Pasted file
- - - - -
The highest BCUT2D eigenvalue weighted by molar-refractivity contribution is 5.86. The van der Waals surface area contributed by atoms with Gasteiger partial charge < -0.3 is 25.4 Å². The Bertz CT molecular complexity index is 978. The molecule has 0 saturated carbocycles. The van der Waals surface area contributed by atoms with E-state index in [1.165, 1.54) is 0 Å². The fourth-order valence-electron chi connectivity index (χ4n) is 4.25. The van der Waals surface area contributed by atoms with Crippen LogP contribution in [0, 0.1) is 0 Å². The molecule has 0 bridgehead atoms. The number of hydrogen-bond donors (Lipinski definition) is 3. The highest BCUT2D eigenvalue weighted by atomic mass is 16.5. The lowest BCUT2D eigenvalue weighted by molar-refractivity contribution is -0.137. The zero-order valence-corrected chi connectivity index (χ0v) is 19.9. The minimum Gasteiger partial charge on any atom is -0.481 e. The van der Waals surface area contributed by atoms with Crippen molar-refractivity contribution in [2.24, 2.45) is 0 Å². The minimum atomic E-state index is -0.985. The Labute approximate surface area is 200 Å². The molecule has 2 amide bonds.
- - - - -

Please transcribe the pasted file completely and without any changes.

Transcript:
The highest BCUT2D eigenvalue weighted by molar-refractivity contribution is 5.86. The van der Waals surface area contributed by atoms with Gasteiger partial charge < -0.3 is 25.4 Å². The Bertz CT molecular complexity index is 978. The molecule has 0 saturated carbocycles. The van der Waals surface area contributed by atoms with E-state index in [1.165, 1.54) is 0 Å². The fourth-order valence-electron chi connectivity index (χ4n) is 4.25. The van der Waals surface area contributed by atoms with Crippen LogP contribution in [0, 0.1) is 0 Å². The molecule has 0 bridgehead atoms. The number of hydrogen-bond donors (Lipinski definition) is 3. The highest BCUT2D eigenvalue weighted by atomic mass is 16.5. The lowest BCUT2D eigenvalue weighted by molar-refractivity contribution is -0.137. The zero-order valence-corrected chi connectivity index (χ0v) is 19.9. The minimum Gasteiger partial charge on any atom is -0.481 e. The van der Waals surface area contributed by atoms with Crippen molar-refractivity contribution in [2.24, 2.45) is 0 Å². The minimum atomic E-state index is -0.985. The Labute approximate surface area is 200 Å². The molecule has 2 amide bonds.